Maximum likelihood estimation

The likelihood function for N iid observations (x1, ..., xN) is

from which we calculate the log-likelihood function

Finding the maximum with respect to θ by taking the derivative and setting it equal to zero yields the maximum likelihood estimator of the θ parameter:

Substituting this into the log-likelihood function gives

Finding the maximum with respect to k by taking the derivative and setting it equal to zero yields

There is no closed-form solution for k. The function is numerically very well behaved, so if a numerical solution is desired, it can be found using, for example, Newton's method. An initial value of k can be found either using the method of moments, or using the approximation

If we let

then k is approximately

which is within 1.5% of the correct value.[11] An explicit form for the Newton–Raphson update of this initial guess is:[12]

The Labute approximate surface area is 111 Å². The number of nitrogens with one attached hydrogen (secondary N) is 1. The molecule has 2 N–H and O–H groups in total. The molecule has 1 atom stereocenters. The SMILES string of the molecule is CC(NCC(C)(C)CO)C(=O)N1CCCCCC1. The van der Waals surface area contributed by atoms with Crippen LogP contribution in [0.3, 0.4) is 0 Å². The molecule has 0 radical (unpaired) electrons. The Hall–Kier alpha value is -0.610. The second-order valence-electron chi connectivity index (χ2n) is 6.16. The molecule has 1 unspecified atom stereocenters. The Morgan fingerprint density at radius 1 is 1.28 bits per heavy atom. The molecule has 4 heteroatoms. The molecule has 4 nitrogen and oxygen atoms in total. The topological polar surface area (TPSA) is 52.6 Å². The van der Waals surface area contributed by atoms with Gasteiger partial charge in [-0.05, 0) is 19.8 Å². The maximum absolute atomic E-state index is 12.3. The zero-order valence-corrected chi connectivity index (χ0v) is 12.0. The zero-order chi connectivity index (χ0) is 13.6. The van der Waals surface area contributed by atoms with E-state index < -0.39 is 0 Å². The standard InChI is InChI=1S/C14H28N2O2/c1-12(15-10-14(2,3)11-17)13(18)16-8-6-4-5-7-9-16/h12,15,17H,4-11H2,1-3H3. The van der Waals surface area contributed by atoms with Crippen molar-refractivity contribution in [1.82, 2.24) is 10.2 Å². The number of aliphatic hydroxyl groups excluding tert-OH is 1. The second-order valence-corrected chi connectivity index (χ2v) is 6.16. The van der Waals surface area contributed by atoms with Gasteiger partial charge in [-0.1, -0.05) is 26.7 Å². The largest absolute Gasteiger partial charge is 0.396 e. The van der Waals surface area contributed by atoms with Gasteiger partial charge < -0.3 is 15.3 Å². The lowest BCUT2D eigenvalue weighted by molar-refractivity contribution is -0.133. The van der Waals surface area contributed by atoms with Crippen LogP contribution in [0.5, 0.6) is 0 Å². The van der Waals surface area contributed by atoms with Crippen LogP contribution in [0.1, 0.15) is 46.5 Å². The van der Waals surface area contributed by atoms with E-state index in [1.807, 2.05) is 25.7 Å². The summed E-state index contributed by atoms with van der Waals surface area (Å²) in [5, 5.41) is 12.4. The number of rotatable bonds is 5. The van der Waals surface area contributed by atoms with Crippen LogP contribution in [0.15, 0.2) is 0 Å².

Bayesian minimum mean squared error

With known k and unknown θ, the posterior density function for theta (using the standard scale-invariant prior for θ) is

Denoting

Integration with respect to θ can be carried out using a change of variables, revealing that 1/θ is gamma-distributed with parameters α = Nk, β = y.

The moments can be computed by taking the ratio (m by m = 0)

which shows that the mean ± standard deviation estimate of the posterior distribution for θ is

Generating gamma-distributed random variables

Given the scaling property above, it is enough to generate gamma variables with θ = 1 as we can later convert to any value of β with simple division.

Suppose we wish to generate random variables from Gamma(n + δ, 1), where n is a non-negative integer and 0 < δ < 1. Using the fact that a Gamma(1, 1) distribution is the same as an Exp(1) distribution, and noting the method of generating exponential variables, we conclude that if U is uniformly distributed on (0, 1], then −ln(U) is distributed Gamma(1, 1). Now, using the "α-addition" property of gamma distribution, we expand this result:

where Uk are all uniformly distributed on (0, 1] and independent. All that is left now is to generate a variable distributed as Gamma(δ, 1) for 0 < δ < 1 and apply the "α-addition" property once more. This is the most difficult part.